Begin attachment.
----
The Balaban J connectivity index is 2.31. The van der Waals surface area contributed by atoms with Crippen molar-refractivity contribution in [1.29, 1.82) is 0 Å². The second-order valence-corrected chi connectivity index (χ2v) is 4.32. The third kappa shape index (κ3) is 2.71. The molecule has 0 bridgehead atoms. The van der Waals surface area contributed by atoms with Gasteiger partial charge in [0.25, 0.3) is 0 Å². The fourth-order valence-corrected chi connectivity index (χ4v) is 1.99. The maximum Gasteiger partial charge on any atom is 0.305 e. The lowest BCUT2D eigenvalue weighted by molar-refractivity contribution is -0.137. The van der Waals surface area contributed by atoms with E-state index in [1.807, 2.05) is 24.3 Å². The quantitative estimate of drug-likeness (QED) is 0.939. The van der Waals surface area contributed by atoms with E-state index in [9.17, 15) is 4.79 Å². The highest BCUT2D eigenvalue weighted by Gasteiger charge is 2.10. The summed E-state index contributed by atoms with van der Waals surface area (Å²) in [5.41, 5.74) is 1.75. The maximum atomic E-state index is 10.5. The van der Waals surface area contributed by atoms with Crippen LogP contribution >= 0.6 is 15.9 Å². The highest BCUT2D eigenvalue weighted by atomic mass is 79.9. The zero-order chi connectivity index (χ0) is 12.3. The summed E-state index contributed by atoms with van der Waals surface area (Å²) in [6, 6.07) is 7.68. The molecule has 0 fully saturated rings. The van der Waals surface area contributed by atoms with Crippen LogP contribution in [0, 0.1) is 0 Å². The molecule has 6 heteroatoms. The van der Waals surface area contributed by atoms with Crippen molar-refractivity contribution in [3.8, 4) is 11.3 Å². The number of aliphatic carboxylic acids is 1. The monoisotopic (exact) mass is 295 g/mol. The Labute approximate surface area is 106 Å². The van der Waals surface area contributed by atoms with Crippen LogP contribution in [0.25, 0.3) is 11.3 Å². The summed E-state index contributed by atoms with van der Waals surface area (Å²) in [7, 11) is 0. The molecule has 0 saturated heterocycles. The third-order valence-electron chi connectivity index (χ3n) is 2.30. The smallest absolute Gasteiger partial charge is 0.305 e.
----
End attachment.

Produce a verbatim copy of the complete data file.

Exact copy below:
The Balaban J connectivity index is 2.31. The van der Waals surface area contributed by atoms with Crippen molar-refractivity contribution in [1.29, 1.82) is 0 Å². The second-order valence-corrected chi connectivity index (χ2v) is 4.32. The third kappa shape index (κ3) is 2.71. The molecule has 0 bridgehead atoms. The van der Waals surface area contributed by atoms with Gasteiger partial charge in [0.25, 0.3) is 0 Å². The fourth-order valence-corrected chi connectivity index (χ4v) is 1.99. The maximum Gasteiger partial charge on any atom is 0.305 e. The lowest BCUT2D eigenvalue weighted by molar-refractivity contribution is -0.137. The van der Waals surface area contributed by atoms with E-state index in [1.807, 2.05) is 24.3 Å². The quantitative estimate of drug-likeness (QED) is 0.939. The van der Waals surface area contributed by atoms with E-state index in [9.17, 15) is 4.79 Å². The highest BCUT2D eigenvalue weighted by Gasteiger charge is 2.10. The summed E-state index contributed by atoms with van der Waals surface area (Å²) in [5.41, 5.74) is 1.75. The maximum atomic E-state index is 10.5. The van der Waals surface area contributed by atoms with Crippen LogP contribution >= 0.6 is 15.9 Å². The highest BCUT2D eigenvalue weighted by atomic mass is 79.9. The zero-order chi connectivity index (χ0) is 12.3. The summed E-state index contributed by atoms with van der Waals surface area (Å²) in [6, 6.07) is 7.68. The molecule has 0 fully saturated rings. The van der Waals surface area contributed by atoms with Crippen LogP contribution in [0, 0.1) is 0 Å². The molecule has 6 heteroatoms. The van der Waals surface area contributed by atoms with Crippen molar-refractivity contribution in [3.8, 4) is 11.3 Å². The number of aliphatic carboxylic acids is 1. The monoisotopic (exact) mass is 295 g/mol. The Labute approximate surface area is 106 Å². The van der Waals surface area contributed by atoms with Crippen LogP contribution in [0.25, 0.3) is 11.3 Å². The summed E-state index contributed by atoms with van der Waals surface area (Å²) in [7, 11) is 0. The molecule has 0 saturated heterocycles. The third-order valence-electron chi connectivity index (χ3n) is 2.30. The smallest absolute Gasteiger partial charge is 0.305 e.